As it’s usually peak hour at this timeframe, Danielle willingly sits on the floor from her tiredness and naps on the train. But when there are a lot of assignments to submit, she will do her work on the train.
“Training usually runs from 7pm to 10pm and I only leave the pool at around 10:30pm. The train home is another 20 to 30-minute long journey and I’ll only reach home at 11:30pm,” she sighs.
Danielle usually has a second dinner which her helper cooked and tries to finish eating by midnight.
She said: “If I have work to do, I’ll rush assignments until 1am; but I try not to stay up if I don’t have work.”
Before COVID-19, national training would take place every weekday from 7 to 10pm, and every Sunday from 4 to 6:30pm. During competition seasons for the national team, there would be an additional morning training three to four times a week to help the players train for intense competitions.
At times, she will also join her SP team for additional training on Saturdays so she can bond with them.
Danielle is also involved in another CCA at SP – Garage Band (GB).
She admitted that it is hard juggling two CCAs on top of all her other commitments, but she sees Garage Band as a way to destress as it’s fun and enjoyable.
“However, I feel like I didn’t enjoy Garage Band to its full potential, and could’ve connected with more people because I always have to skip dinners with my bandmates to make it for polo training at 7pm.
“Additionally, being the pubs head gave me more work to do as I had to plan and design for CCA concerts. I tried to do extra work over the weekends, squeeze them into my free time, or even during class hours,” she added.
Struggles of a student-athlete
Having so much to do with so little time, it is little wonder that Danielle finds that the exhaustion has taken a toll on her mental health.
She said: “The thing is… if you’re tired, you can just rest and you will get better. However, you can’t rest your mental strain away. Sometimes I would sleep on the floor because I’m too tired to climb up the stairs (of my house). But it’s nothing compared to the stress and competitiveness of the nature of the sport.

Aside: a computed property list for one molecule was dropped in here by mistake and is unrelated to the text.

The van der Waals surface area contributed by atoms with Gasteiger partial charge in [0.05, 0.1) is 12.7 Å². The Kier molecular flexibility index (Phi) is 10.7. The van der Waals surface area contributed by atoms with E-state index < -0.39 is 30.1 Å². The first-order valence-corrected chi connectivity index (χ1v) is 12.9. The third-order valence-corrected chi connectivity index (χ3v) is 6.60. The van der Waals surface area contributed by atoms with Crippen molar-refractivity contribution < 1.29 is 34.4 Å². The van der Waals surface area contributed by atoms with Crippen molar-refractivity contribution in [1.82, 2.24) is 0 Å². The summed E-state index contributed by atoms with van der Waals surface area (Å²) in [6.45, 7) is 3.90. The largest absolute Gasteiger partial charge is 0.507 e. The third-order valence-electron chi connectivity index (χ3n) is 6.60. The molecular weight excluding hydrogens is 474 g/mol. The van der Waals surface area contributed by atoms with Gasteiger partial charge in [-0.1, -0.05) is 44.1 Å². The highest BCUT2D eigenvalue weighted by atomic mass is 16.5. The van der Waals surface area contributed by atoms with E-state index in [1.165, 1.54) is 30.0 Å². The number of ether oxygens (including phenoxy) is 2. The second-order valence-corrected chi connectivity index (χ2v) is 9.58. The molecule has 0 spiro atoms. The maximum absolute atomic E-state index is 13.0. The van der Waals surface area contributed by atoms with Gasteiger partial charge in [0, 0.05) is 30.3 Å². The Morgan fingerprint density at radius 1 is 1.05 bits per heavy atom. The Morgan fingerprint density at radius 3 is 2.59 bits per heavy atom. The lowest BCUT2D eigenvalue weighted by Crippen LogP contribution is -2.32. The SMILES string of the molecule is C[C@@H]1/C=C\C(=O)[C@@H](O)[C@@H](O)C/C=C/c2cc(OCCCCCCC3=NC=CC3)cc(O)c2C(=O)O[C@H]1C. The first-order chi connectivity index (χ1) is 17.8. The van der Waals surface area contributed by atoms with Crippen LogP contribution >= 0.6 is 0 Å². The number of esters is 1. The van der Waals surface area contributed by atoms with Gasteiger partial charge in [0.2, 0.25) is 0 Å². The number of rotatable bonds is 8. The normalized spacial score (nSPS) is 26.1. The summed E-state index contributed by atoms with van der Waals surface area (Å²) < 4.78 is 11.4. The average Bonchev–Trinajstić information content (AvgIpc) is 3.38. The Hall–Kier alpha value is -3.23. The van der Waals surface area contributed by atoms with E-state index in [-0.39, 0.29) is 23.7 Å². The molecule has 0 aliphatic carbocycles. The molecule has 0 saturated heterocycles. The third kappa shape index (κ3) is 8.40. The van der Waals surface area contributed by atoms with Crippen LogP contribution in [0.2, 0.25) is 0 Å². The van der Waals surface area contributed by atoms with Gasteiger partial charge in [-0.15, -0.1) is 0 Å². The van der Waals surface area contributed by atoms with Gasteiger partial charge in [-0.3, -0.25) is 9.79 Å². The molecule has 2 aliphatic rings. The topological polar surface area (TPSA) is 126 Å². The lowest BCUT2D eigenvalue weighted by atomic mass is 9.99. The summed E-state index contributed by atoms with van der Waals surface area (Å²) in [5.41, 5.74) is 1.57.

“I was very stressed (when) transitioning from the youth to senior team. I also had low self esteem from comparing myself to my teammates, in terms of both skill sets and physical appearance as I’m smaller in size.”
“I’ve been in polo for almost three years, probably going to four; training consistently for a good few years. I miss out on a lot of moments in life. I can’t go out for dinner with friends and chill till late (hours) as I have no time or I’m too tired. Instead, I’m working for this one goal (playing for SEA games) that I want a lot.”
Despite those struggles, Danielle has no regrets about joining the women’s national water polo team.
She exclaimed: “I like the achievement factor. I had to train and worked my ass off to get where I am now.”
With her entire family being quite well-known in the water polo scene, Danielle felt a sense of pride in redeeming herself and training to play in the SEA games while her siblings all chose not to, after ‘dropping out’ initially.
“My dad was kind of sad because he spent so long training his children, yet none of them are interested in becoming a national athlete. But now, I went from quitting to training seriously and competitively.
“This gave me and my dad something to talk about. We became closer because I went back to water polo and now we have more things to discuss and I can ask him questions. I knew he was very happy when I went back to polo,” she smiled.
Although Danielle would rather pursue a career in film instead of sports, she understands the benefits of being in a national sports team — boosting her portfolio and university applications.
“There’s no easy way out. Respect the hustle and respect the grind. Everything really is just hard work,” she said.